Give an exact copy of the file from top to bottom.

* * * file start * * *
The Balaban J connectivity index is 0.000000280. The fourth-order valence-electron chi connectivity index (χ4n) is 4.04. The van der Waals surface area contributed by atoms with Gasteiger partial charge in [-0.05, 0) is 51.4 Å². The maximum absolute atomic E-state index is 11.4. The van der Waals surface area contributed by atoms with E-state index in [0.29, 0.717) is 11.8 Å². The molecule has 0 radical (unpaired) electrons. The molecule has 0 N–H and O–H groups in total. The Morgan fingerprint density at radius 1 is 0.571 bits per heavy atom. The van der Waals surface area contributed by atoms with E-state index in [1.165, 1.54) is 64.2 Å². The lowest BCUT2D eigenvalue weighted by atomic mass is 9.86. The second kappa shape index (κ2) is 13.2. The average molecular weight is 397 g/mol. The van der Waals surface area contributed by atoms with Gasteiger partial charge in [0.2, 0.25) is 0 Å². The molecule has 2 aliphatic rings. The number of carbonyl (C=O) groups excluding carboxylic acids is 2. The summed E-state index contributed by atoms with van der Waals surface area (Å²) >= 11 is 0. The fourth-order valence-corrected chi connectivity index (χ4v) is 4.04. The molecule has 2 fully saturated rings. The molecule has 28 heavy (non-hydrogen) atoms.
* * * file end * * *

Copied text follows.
The Balaban J connectivity index is 0.000000280. The fourth-order valence-electron chi connectivity index (χ4n) is 4.04. The van der Waals surface area contributed by atoms with Gasteiger partial charge in [-0.05, 0) is 51.4 Å². The maximum absolute atomic E-state index is 11.4. The van der Waals surface area contributed by atoms with E-state index in [0.29, 0.717) is 11.8 Å². The molecule has 0 radical (unpaired) electrons. The molecule has 0 N–H and O–H groups in total. The Morgan fingerprint density at radius 1 is 0.571 bits per heavy atom. The van der Waals surface area contributed by atoms with E-state index in [1.165, 1.54) is 64.2 Å². The lowest BCUT2D eigenvalue weighted by atomic mass is 9.86. The second kappa shape index (κ2) is 13.2. The average molecular weight is 397 g/mol. The van der Waals surface area contributed by atoms with Gasteiger partial charge in [0.2, 0.25) is 0 Å². The molecule has 2 aliphatic rings. The number of carbonyl (C=O) groups excluding carboxylic acids is 2. The summed E-state index contributed by atoms with van der Waals surface area (Å²) >= 11 is 0. The fourth-order valence-corrected chi connectivity index (χ4v) is 4.04. The molecule has 2 fully saturated rings. The molecule has 28 heavy (non-hydrogen) atoms.